We’ve been working with the local authorities to rehabilitate and release several different species, among them a long-eared owl and a tatu (or armadillo). For this week’s Sunday Smile, we wanted to share information about their progress and how they were released.
The owl was found as a baby and, other than him being young and underweight, he was relatively healthy. We have a series of flight cages that we use to determine a bird’s ability to fly normally, hunt, and generally act as a bird should act in nature. Although there was no notable reason why, initially his weight declined slightly when put in the largest cage. We returned him to the smaller one and gave him some more time before shifting him to the next step. Once he was put in the larger flight cage again, he did very well, he gained weight, built up significant muscle, and had great flight control, so we released him. He has a really strong hunting instinct, so we believe he should do well. We actually saw him just last night, outside of the office gate, perched atop a tree, scoping out the area for food. He looks great.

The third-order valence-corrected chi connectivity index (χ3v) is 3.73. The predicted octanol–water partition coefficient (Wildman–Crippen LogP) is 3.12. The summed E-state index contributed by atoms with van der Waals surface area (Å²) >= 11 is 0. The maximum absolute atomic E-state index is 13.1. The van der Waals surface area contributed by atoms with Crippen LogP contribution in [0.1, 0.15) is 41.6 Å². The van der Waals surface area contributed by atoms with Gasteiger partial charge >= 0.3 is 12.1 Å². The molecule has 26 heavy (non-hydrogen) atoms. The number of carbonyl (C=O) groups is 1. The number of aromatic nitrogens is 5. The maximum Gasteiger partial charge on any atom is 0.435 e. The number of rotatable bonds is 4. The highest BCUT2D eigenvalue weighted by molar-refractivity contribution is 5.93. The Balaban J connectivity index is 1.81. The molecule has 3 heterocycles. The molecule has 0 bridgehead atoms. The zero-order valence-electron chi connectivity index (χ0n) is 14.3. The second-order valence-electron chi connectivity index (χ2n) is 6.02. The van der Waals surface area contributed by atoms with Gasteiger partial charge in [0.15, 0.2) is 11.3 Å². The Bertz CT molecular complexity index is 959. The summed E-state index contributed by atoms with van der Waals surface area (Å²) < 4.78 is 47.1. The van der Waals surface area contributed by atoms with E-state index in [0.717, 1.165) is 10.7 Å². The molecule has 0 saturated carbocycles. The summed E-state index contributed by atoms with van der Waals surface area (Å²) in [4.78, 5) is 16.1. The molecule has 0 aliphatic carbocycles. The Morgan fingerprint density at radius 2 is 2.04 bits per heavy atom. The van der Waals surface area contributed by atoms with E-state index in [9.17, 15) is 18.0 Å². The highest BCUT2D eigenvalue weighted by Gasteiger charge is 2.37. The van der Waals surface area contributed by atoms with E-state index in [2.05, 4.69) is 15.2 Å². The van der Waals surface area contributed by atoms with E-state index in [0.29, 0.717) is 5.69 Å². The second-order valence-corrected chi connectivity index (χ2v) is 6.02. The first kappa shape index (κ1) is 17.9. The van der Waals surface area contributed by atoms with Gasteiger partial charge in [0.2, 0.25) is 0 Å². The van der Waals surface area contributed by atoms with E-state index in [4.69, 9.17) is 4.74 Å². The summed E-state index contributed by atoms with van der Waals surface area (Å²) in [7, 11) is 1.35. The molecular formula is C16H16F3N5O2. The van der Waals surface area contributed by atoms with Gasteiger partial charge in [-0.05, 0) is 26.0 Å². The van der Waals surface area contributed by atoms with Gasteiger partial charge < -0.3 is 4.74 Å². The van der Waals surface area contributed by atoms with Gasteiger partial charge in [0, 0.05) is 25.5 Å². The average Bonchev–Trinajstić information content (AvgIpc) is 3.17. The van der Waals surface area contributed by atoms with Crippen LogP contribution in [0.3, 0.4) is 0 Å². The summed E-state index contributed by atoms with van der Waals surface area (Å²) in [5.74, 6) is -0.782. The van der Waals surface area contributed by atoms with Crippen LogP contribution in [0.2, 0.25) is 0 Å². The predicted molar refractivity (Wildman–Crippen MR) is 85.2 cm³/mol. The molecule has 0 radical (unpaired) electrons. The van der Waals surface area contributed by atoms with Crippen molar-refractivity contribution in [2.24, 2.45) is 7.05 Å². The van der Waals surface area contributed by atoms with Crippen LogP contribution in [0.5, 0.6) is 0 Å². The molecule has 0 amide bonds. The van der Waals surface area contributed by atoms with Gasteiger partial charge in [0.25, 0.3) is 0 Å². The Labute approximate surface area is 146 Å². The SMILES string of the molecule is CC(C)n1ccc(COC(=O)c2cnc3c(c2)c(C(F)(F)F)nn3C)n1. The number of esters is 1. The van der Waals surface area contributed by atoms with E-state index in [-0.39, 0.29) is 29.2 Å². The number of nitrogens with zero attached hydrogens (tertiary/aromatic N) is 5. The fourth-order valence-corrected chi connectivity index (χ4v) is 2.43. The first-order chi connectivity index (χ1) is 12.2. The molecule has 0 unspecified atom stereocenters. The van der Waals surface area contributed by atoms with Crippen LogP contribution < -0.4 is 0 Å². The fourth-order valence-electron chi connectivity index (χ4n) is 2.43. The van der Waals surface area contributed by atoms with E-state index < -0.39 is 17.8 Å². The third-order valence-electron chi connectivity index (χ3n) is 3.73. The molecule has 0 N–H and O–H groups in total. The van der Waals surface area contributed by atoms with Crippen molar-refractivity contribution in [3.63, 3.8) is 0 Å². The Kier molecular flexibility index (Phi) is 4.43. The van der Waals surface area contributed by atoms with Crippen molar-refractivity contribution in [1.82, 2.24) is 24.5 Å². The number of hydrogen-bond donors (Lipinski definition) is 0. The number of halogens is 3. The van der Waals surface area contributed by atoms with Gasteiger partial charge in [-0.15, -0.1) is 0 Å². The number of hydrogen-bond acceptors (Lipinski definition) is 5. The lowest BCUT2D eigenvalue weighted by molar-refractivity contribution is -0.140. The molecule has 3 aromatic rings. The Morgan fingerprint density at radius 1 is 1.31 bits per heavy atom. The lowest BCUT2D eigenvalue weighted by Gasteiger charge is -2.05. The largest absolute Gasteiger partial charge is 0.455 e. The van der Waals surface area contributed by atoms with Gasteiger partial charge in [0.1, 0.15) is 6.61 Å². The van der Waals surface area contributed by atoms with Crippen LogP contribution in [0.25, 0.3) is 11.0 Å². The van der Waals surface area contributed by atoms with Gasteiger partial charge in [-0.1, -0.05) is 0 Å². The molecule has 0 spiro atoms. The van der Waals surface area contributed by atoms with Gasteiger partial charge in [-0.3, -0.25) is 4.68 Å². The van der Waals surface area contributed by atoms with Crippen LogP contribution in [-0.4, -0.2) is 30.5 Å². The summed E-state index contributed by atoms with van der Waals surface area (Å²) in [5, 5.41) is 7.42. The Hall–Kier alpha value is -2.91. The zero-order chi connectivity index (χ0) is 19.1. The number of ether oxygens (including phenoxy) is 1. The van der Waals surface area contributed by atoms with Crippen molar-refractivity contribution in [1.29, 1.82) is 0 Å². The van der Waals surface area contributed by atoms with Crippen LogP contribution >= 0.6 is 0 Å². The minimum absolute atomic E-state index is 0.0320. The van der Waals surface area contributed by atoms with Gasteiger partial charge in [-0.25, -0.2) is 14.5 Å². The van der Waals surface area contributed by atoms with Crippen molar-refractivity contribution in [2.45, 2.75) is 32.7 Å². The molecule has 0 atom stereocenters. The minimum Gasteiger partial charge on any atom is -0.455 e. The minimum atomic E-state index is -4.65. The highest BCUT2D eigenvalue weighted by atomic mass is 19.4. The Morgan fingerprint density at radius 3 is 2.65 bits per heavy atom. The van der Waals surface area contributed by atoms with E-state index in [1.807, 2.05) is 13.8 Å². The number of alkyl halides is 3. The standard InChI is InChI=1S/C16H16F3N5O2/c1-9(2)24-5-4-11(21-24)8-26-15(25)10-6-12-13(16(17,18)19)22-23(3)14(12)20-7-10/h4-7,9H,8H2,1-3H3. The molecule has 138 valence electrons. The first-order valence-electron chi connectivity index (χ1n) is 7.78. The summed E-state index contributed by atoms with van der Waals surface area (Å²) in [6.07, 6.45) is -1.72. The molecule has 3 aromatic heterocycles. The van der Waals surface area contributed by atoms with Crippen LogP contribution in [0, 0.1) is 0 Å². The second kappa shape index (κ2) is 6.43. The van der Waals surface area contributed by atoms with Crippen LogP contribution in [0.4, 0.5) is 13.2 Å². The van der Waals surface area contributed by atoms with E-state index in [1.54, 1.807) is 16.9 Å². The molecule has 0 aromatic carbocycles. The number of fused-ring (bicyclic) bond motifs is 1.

As for the tatu, we’re not sure what caused his injuries, but he came to the rehabilitation program with a severe road rash. That’s not something that takes an extensive amount of time to heal, so he was only with us for a few weeks. Since we couldn’t find out where he was initially found, we released him towards the back of the property near some mango trees, which attract bugs that are delicious to armadillos, so he seemed ready to go and feast on what was available to him.
P.S.: If you’d like to learn more about GSE’s rehabilitation and release program, you can read up on our work on our website.